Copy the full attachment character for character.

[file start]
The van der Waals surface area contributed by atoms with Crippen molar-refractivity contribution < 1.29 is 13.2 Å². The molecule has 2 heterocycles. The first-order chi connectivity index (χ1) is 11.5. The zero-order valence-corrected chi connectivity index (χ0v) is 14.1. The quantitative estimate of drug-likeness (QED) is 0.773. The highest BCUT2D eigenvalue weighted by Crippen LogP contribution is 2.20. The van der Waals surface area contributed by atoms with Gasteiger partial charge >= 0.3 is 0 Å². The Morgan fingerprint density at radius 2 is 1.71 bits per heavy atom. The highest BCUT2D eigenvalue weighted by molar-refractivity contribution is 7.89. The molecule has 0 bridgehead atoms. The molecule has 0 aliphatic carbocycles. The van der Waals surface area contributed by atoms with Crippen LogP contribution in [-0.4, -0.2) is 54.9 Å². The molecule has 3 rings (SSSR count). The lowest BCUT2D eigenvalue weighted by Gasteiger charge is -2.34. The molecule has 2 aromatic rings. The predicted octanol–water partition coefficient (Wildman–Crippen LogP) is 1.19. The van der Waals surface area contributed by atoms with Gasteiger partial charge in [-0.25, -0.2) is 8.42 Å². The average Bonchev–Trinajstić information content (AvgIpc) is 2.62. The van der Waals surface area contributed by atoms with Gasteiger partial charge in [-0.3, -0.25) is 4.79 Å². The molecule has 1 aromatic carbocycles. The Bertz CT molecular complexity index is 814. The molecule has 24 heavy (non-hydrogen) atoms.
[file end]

The van der Waals surface area contributed by atoms with Crippen molar-refractivity contribution < 1.29 is 13.2 Å². The molecule has 2 heterocycles. The first-order chi connectivity index (χ1) is 11.5. The zero-order valence-corrected chi connectivity index (χ0v) is 14.1. The quantitative estimate of drug-likeness (QED) is 0.773. The highest BCUT2D eigenvalue weighted by Crippen LogP contribution is 2.20. The van der Waals surface area contributed by atoms with Gasteiger partial charge >= 0.3 is 0 Å². The Morgan fingerprint density at radius 2 is 1.71 bits per heavy atom. The highest BCUT2D eigenvalue weighted by molar-refractivity contribution is 7.89. The molecule has 0 bridgehead atoms. The molecule has 0 aliphatic carbocycles. The van der Waals surface area contributed by atoms with Crippen LogP contribution in [-0.4, -0.2) is 54.9 Å². The molecule has 3 rings (SSSR count). The lowest BCUT2D eigenvalue weighted by Gasteiger charge is -2.34. The molecule has 2 aromatic rings. The predicted octanol–water partition coefficient (Wildman–Crippen LogP) is 1.19. The van der Waals surface area contributed by atoms with Gasteiger partial charge in [-0.25, -0.2) is 8.42 Å². The average Bonchev–Trinajstić information content (AvgIpc) is 2.62. The van der Waals surface area contributed by atoms with Gasteiger partial charge in [-0.3, -0.25) is 4.79 Å². The molecule has 1 aromatic carbocycles. The Bertz CT molecular complexity index is 814. The molecule has 24 heavy (non-hydrogen) atoms.